It's a rite of passage, something we all must go through as writers, as human beings. You've written your first book. And then comes the crisis of faith, the low self-esteem, the self-questioning, 'was it worth it,' or simply, 'why?' You put forth an enormous literary effort, largely on instinct, as a bird knows how to build a nest. And then what? Of course the world takes little notice. (It is interesting to note the few who do take note, who do provide support.) That's how it is.
That you finished the book turns out to make no practical difference in your life. The twenty you earn in yearly royalties versus the one hundred extra you have to spend to do your taxes on-line... You have the same sort of job you've had while writing the first, and it's just as hard, if not harder, just as uncertain, and all this too can eat away at the positive force that you bring to the task of writing. It's no one's fault. Few can take the time out of a busy day to realize the achievement, not having the terms, unless they too see themselves searching for meaning and spiritual fulfillment and the calm as yoga brings calm.
For pretty much all of us now it's head down. We have time only for the things we know are good writing. Those of us who grew up in houses with bookshelves are bound to have a broader sense of tastes, but all writers must fight for attention in the bandwidth allowed written works, which creates a hyper competition, one that does not favor good old simple honest spiritual exploration. Literature has to be culturally supported, an age old value so deeply rooted as Nordic saga and Celtic bard.
For the writer of first novels, there is the sense of having opened up personal and private matters as a framework of the story. Did you open up too much? There's the tendency toward shame, oddly enough, even as you are carrying through with your dreams to be something, in the same way a person aspires to be and then becomes an astronaut, a doctor, a philosopher, a deep sea diver. You had a vision, from deep within, and you carried it out in adverse conditions over time, and you knew that the work had succeeded on the basic terms you in an act of faith set out with. The story represents a spiritual quest, how could it not, an attempt to find meaning.
Is it that the worries, the particular ones caused by the artistic pursuit, different from other careers in aspects, the fears of insecure futures become the seed, the background turmoil for the continuation of the spiritual quest that will fuel the next literary endeavor, as if the ashes of the first effort is the necessary condition to move forward. And the next work itself must represent an impossible mountain, requiring the finding of things you knew in some way secret unto yourself, the things you don't know you have in you... But what are those things, and what are the conditions that allow that way forward? Must one change himself, or not change? Or, how, to what degree, what exactly? What new belief system must he raise, taking from what he knows, his sense of how he really should proceed, which to him might be in many ways represented by becoming a better Buddhist philosopher, accepting the very things most difficult to accept, but which due to the keenness and deep insight of the artistic vision must be undertaken, painful as it may be.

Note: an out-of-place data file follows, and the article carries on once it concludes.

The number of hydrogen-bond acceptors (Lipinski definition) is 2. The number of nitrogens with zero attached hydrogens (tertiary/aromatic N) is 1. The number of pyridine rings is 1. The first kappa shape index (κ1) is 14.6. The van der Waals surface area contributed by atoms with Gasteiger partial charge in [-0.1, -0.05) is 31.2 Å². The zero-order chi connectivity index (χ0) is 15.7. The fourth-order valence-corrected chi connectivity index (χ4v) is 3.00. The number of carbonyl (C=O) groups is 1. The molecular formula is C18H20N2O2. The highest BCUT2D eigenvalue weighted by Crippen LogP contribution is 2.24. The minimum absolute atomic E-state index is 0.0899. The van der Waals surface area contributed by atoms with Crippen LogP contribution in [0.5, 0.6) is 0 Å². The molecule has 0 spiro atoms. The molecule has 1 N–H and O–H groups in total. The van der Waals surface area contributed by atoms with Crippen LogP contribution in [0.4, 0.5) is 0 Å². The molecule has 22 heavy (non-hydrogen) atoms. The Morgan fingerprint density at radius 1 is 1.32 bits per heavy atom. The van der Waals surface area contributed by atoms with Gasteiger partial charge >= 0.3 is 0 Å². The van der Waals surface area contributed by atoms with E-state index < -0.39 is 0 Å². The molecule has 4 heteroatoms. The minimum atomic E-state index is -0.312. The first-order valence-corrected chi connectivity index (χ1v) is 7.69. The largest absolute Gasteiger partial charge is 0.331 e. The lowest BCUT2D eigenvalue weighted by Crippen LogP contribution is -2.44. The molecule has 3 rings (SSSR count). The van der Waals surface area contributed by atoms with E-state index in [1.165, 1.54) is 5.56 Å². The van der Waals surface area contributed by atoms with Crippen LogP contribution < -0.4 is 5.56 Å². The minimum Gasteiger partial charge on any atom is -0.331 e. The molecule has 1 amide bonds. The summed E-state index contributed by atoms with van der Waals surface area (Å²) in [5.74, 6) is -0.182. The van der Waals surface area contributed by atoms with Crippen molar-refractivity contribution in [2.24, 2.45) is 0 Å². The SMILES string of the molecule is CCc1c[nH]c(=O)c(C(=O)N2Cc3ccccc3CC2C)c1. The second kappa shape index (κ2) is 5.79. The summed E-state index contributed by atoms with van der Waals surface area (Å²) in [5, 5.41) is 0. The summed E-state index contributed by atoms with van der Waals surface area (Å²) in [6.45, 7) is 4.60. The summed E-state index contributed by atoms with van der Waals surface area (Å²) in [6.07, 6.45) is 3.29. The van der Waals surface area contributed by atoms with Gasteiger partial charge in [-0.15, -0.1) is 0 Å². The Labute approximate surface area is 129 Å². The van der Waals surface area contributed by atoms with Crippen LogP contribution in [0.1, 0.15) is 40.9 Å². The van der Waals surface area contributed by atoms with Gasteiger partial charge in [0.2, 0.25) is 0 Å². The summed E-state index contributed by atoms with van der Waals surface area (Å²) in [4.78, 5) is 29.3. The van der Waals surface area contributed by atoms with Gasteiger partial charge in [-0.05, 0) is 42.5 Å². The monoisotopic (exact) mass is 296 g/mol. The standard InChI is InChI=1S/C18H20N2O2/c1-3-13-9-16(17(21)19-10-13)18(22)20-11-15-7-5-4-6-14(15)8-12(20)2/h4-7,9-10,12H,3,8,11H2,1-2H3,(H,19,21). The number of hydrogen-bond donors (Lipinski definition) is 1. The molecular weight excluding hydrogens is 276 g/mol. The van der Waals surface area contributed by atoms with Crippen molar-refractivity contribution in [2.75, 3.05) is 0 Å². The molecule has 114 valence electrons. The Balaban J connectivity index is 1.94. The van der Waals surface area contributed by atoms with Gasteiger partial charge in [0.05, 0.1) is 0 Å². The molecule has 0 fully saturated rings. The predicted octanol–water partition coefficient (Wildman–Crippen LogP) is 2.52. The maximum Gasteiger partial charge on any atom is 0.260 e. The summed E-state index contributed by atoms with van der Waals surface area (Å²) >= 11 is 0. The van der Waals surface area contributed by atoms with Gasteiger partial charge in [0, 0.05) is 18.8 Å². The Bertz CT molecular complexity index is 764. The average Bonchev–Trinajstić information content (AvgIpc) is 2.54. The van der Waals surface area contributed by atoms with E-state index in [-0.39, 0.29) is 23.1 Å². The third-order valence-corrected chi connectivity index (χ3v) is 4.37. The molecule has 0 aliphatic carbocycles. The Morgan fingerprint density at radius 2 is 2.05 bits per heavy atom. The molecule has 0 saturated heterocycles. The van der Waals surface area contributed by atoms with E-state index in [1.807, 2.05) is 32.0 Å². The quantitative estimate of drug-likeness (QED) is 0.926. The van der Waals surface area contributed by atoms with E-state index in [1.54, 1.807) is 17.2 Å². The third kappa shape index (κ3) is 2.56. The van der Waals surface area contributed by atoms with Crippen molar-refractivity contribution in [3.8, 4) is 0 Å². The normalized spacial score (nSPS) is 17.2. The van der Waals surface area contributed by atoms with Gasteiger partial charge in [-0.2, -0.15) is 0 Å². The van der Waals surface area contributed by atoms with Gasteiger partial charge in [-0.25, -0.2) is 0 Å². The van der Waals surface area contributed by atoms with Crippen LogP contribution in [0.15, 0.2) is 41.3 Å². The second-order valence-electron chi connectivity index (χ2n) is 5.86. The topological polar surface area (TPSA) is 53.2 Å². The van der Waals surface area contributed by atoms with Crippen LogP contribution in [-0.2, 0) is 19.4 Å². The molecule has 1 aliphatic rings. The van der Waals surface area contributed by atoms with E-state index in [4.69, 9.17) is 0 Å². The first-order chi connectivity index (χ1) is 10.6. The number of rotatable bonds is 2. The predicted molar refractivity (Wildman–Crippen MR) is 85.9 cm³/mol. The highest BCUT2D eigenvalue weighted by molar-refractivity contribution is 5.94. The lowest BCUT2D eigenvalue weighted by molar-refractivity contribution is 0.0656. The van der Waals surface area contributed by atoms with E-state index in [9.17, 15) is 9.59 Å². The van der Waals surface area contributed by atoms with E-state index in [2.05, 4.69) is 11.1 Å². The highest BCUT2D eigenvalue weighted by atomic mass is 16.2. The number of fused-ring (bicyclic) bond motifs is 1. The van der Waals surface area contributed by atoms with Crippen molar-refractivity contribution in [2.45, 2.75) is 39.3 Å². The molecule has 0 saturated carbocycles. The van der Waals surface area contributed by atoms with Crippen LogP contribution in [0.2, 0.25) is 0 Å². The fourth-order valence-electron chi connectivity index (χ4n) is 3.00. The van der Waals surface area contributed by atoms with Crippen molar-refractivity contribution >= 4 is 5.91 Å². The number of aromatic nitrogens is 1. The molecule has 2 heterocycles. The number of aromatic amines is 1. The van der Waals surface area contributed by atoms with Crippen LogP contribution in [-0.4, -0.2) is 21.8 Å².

Are you then come to destroy, to cast the unclean elements from the temple, getting down to serious business.
A first step in my writing world was to not be too upset with the kid I wrote about, my actions of a previous time long ago. To continue to be wasn't good for my health anyway, it caused me stress and the stress caused aging. Further, no magic wand was going to save me. Nothing to right the wrongs. No Winter's Tale fantasy of things fixed after years. I had to accept, and take the ways of people and things as as they were. And as far as that kid I wrote about, the things of his were the things of a writer, and that too is a large part of writing, having the proper personality for it, the appropriate habits, the right kind of nobility and decency and noble failure, almost if you weren't in some metaphorical way like Lincoln going through a civil war, so that the house would not be divided against itself. A writer is a writer, and on good days he writes, and he is often circumspect and internal, appearing slow and quiet as far as action.
I still think of my father's thoughts on the concept of the Treason of the Clerics, the effects of academic specialization. By the same standards as the academic world, now a writer needs the same kind of conspicuous success; he/she has to write too well, a master of a created genre, in doing so losing the gifts of a generalist, one with the depths of spirit. The result of which is the heaviness of genre over form, over content, over heart and soul. Specialty literature speaking to a particular experience and even celebrated as such. An exaggerated shard of a human being who displays only one side of himself, easy for market label, the specialist who no longer understands his specialty on a fundamental level, a skilled negotiator preaching his own vital importance but no longer seeing the shape of humanity and the world. The treason is found in many professional forms. The generalist eats shit.
This is why some of us don't intend to be particularly good stylistic writers.